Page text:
The data obtained in questionnaires and field notes gathered after the March 5 earthquakes have been rated by using the abridged version of the MMI scale (Richter, 1958) with the following exceptions: landslides are not considered in our report as indicators of intensity X; “ ground cracked conspicuously” and “underground pipes broken” are not considered as indicators of intensity IX; “shifted sand and mud, as well as water splashed over banks” are not considered as indicators of intensity X; “broad fissures in ground and bridges destroyed” are not considered as indicators of intensity XI. Espinosa and others (1976b) have proposed that these exceptions and other ground-failure effects be considered second-order effects that do not represent the intensity of an earthquake based on purely vibrational effects. A similar proposal is being implemented by the Soviet Intensity
Scale Committee in the revision of the MSK intensity scale (L. Shebalin, 1986, personal communication; D. Mayer Rosa, 1988, personal communication). Other secondary effects, such as liquefaction, ground compaction, subsidence, surface breakage, massive landslides, rock slides, debris flows, and “damming” of rivers, were observed in the field in the vicinity of Reventador Volcano and the tributary rivers in the region. According to the MSK intensity scale, the ratings, if followed verbatim, would suggest much higher intensities than those observed and assigned in the field and based on the vibrational effects produced by the earthquake.
Figure 4.4 shows the location of Reventador Volcano and the areas mentioned above that sustained high damage to the environment. The number of landslides in this area around and on the volcano was very high, and several large landslides that most likely were caused by water-saturated soils occurred E of the epicentral region; however, very few occurred to the N.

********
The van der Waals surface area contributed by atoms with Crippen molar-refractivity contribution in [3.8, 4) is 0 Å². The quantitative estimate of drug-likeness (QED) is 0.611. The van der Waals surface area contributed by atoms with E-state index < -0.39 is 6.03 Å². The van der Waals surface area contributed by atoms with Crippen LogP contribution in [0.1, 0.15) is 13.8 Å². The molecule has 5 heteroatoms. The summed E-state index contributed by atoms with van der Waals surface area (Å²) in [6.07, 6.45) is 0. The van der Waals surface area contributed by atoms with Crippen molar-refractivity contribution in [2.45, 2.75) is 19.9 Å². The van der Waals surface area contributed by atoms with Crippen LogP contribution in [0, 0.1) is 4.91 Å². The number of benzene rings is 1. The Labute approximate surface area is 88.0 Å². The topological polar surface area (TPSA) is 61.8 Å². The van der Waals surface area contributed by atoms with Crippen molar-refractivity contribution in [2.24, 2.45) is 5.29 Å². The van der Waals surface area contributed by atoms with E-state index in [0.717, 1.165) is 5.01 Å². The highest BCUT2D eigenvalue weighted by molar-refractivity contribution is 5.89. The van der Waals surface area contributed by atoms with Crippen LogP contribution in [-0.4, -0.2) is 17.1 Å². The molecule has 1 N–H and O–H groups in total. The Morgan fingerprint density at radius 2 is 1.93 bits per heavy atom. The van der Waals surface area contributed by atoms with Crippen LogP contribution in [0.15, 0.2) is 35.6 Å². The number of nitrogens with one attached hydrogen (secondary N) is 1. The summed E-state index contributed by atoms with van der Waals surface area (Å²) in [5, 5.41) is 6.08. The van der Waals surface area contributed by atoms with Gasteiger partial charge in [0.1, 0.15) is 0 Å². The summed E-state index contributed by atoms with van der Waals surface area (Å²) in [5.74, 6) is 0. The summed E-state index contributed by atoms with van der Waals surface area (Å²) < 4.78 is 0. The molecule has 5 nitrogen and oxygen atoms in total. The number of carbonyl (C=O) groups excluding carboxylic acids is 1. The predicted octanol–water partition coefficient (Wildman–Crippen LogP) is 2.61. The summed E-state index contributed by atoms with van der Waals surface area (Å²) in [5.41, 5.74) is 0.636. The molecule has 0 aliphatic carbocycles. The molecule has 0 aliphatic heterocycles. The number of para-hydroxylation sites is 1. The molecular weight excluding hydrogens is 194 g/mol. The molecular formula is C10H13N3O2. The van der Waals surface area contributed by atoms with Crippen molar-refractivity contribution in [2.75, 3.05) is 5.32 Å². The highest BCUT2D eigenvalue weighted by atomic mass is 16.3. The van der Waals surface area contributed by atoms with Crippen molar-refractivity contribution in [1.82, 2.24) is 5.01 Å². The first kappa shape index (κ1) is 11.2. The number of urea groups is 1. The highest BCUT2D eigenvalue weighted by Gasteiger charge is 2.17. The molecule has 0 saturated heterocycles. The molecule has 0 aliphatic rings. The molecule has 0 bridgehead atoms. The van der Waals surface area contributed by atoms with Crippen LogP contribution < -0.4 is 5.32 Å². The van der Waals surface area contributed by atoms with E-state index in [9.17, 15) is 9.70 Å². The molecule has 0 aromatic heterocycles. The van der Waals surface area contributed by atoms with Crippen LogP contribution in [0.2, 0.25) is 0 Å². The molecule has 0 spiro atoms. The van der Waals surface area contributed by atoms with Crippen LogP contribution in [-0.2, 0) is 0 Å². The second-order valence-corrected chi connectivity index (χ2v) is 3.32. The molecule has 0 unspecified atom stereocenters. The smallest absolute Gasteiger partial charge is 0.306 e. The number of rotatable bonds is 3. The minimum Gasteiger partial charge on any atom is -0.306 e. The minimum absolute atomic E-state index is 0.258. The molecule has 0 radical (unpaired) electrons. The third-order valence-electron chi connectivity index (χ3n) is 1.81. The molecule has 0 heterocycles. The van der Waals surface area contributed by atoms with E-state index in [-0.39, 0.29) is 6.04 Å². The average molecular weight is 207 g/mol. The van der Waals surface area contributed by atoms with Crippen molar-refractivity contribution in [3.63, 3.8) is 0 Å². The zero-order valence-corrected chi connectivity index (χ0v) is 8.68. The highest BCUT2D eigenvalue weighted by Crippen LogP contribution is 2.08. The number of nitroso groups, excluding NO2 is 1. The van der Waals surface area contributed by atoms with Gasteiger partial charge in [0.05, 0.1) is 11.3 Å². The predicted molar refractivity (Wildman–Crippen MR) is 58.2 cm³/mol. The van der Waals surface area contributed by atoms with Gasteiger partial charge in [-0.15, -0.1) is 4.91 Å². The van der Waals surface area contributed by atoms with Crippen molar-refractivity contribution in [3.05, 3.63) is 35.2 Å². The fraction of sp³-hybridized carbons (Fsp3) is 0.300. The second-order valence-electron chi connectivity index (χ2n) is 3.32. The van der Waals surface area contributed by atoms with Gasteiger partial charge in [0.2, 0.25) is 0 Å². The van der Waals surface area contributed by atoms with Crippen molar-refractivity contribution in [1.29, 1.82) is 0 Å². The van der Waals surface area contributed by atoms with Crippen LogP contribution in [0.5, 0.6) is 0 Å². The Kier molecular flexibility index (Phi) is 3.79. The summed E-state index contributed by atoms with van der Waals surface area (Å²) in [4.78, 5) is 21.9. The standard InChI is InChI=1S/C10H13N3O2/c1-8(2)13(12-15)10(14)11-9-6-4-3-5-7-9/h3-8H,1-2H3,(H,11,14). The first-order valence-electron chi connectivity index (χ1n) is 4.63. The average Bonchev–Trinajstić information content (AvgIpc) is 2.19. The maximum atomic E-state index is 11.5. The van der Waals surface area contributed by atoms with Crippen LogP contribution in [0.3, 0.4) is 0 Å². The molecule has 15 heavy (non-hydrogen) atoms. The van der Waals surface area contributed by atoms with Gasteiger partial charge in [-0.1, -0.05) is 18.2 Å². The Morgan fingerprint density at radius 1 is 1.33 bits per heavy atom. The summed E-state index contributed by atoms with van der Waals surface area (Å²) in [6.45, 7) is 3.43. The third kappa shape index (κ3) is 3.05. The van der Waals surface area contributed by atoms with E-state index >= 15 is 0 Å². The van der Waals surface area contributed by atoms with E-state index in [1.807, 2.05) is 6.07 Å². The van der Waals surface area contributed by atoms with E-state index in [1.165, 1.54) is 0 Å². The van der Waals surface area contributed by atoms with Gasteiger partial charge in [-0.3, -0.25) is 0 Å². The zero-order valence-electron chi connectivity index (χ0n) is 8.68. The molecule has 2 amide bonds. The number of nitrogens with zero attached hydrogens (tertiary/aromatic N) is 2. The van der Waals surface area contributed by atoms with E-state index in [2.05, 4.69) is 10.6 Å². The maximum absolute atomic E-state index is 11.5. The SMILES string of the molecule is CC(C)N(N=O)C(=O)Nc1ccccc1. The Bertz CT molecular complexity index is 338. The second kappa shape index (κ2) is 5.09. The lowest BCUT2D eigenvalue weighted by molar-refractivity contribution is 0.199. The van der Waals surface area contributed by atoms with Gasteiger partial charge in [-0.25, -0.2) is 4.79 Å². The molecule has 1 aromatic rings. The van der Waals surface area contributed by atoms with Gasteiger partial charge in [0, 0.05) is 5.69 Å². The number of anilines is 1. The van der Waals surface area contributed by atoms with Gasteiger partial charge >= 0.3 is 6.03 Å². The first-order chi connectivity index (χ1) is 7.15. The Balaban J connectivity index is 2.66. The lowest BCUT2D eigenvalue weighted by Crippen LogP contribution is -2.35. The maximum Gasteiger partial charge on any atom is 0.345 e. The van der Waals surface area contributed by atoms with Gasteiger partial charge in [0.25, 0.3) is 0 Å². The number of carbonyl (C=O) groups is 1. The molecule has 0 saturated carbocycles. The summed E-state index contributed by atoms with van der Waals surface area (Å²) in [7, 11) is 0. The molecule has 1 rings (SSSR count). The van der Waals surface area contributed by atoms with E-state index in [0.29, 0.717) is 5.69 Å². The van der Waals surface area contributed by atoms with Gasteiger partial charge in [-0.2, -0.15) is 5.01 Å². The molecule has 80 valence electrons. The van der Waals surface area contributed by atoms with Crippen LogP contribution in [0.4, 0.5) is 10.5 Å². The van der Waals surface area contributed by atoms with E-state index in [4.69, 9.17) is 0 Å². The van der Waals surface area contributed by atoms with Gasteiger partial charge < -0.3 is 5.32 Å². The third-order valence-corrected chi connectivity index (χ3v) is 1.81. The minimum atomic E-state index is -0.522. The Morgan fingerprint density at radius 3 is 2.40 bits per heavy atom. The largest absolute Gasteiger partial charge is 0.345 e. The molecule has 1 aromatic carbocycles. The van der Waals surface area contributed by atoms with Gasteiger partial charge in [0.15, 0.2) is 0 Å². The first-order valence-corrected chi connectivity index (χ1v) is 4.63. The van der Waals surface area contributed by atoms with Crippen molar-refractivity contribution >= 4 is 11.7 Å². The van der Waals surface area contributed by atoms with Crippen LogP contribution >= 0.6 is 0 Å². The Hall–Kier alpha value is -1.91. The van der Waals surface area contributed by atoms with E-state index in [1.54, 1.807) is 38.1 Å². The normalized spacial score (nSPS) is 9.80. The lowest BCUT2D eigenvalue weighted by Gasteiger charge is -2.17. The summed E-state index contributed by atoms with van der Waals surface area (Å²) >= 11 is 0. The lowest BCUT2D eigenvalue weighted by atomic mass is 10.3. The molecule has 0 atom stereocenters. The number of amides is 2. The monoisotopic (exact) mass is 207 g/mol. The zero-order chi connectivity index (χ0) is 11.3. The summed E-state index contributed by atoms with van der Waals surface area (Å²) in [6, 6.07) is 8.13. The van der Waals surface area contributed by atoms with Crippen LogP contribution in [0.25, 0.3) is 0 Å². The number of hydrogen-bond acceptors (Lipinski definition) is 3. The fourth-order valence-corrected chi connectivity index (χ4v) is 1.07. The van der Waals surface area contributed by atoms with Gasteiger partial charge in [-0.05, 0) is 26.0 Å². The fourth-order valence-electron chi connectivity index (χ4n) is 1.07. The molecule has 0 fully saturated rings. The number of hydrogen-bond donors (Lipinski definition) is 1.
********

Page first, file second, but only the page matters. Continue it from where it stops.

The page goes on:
The isoseismal in Figure 4.5 shows a preliminary distribution of the main earthquake in Ecuador in March 1987. The isoseismals for intensities VIII, VII, and VI follow the general trend of a system of faults trending N-S. The intensities attenuate over a shorter distance more rapidly to the SW, and more slowly to the S and to the NNW. The isoseismal map was plotted on a 1:1,000,000 scale geologic map of Ecuador (Baldock, 1982a,b), and no simple correlation was found between gross surficial geology and intensity distribution.
The focal-mechanism solution obtained by Espinosa et al. (Figure 3.5 and Figure 3.6) for the main event has a strike for fault planes A and B of 261 and 6°, respectively. The isoseismals VII and VI exhibit a lobe to the NW that could indicate an effect due to a moving source in the near field. There is not enough intensity-data resolution in that region, because of the inaccessibility at the time of the earthquake, to ascertain or to infer the direction of the maximum released energy at those azimuths. The shaking intensity for MMI=VII has a certain directivity component suggesting a unilateral rupture from E to W. As pointed out earlier, the town of Olmedo (Figure 4.3) sustained higher damage to its infrastructure than municipalities N or S of Olmedo.
Other factors that may enter into the intensity distribution pattern shown in Figure 4.5 are seismic amplification effects, topographic seismic wave amplification, influence of surficial soil conditions, and depth of the water table. Moreover, construction practices in this part of the country are highly mixed, and in the mountainous area the population settlements are small and scattered.